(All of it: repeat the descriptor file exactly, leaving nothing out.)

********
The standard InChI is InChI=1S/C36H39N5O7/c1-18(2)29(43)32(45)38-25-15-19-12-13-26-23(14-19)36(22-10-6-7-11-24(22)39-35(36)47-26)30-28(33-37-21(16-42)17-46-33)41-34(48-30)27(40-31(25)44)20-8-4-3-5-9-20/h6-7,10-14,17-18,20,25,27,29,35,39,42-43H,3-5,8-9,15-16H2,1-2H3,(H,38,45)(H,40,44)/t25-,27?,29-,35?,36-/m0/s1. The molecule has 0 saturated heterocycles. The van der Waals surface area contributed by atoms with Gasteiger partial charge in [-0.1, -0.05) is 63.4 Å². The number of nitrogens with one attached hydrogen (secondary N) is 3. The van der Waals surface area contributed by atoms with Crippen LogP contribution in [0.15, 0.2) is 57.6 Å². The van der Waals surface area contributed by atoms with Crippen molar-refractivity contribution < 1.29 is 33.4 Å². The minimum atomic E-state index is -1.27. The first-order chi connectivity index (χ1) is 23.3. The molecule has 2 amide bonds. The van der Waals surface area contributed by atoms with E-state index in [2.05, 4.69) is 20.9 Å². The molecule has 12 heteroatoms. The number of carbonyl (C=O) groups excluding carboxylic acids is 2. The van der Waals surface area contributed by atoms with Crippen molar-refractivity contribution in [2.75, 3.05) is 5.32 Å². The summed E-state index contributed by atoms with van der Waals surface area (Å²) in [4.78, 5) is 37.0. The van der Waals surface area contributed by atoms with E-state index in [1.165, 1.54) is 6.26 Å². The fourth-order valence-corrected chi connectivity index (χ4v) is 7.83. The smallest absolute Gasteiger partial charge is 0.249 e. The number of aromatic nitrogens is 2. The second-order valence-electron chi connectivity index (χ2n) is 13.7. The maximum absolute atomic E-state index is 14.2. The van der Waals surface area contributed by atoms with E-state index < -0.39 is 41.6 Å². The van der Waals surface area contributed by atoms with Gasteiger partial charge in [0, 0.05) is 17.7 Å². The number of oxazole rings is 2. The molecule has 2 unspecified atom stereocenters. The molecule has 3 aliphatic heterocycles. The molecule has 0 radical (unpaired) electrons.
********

The standard InChI is InChI=1S/C36H39N5O7/c1-18(2)29(43)32(45)38-25-15-19-12-13-26-23(14-19)36(22-10-6-7-11-24(22)39-35(36)47-26)30-28(33-37-21(16-42)17-46-33)41-34(48-30)27(40-31(25)44)20-8-4-3-5-9-20/h6-7,10-14,17-18,20,25,27,29,35,39,42-43H,3-5,8-9,15-16H2,1-2H3,(H,38,45)(H,40,44)/t25-,27?,29-,35?,36-/m0/s1. The molecule has 0 saturated heterocycles. The van der Waals surface area contributed by atoms with Gasteiger partial charge in [-0.1, -0.05) is 63.4 Å². The number of nitrogens with one attached hydrogen (secondary N) is 3. The van der Waals surface area contributed by atoms with Crippen LogP contribution in [0.15, 0.2) is 57.6 Å². The van der Waals surface area contributed by atoms with Crippen molar-refractivity contribution < 1.29 is 33.4 Å². The minimum atomic E-state index is -1.27. The first-order chi connectivity index (χ1) is 23.3. The molecule has 2 amide bonds. The van der Waals surface area contributed by atoms with E-state index in [2.05, 4.69) is 20.9 Å². The molecule has 12 heteroatoms. The number of carbonyl (C=O) groups excluding carboxylic acids is 2. The van der Waals surface area contributed by atoms with Crippen molar-refractivity contribution in [2.75, 3.05) is 5.32 Å². The summed E-state index contributed by atoms with van der Waals surface area (Å²) in [4.78, 5) is 37.0. The van der Waals surface area contributed by atoms with E-state index in [1.165, 1.54) is 6.26 Å². The fourth-order valence-corrected chi connectivity index (χ4v) is 7.83. The smallest absolute Gasteiger partial charge is 0.249 e. The number of aromatic nitrogens is 2. The second-order valence-electron chi connectivity index (χ2n) is 13.7. The maximum absolute atomic E-state index is 14.2. The van der Waals surface area contributed by atoms with E-state index < -0.39 is 41.6 Å². The van der Waals surface area contributed by atoms with Gasteiger partial charge in [0, 0.05) is 17.7 Å². The number of oxazole rings is 2. The molecule has 2 unspecified atom stereocenters. The molecule has 3 aliphatic heterocycles. The molecule has 0 radical (unpaired) electrons.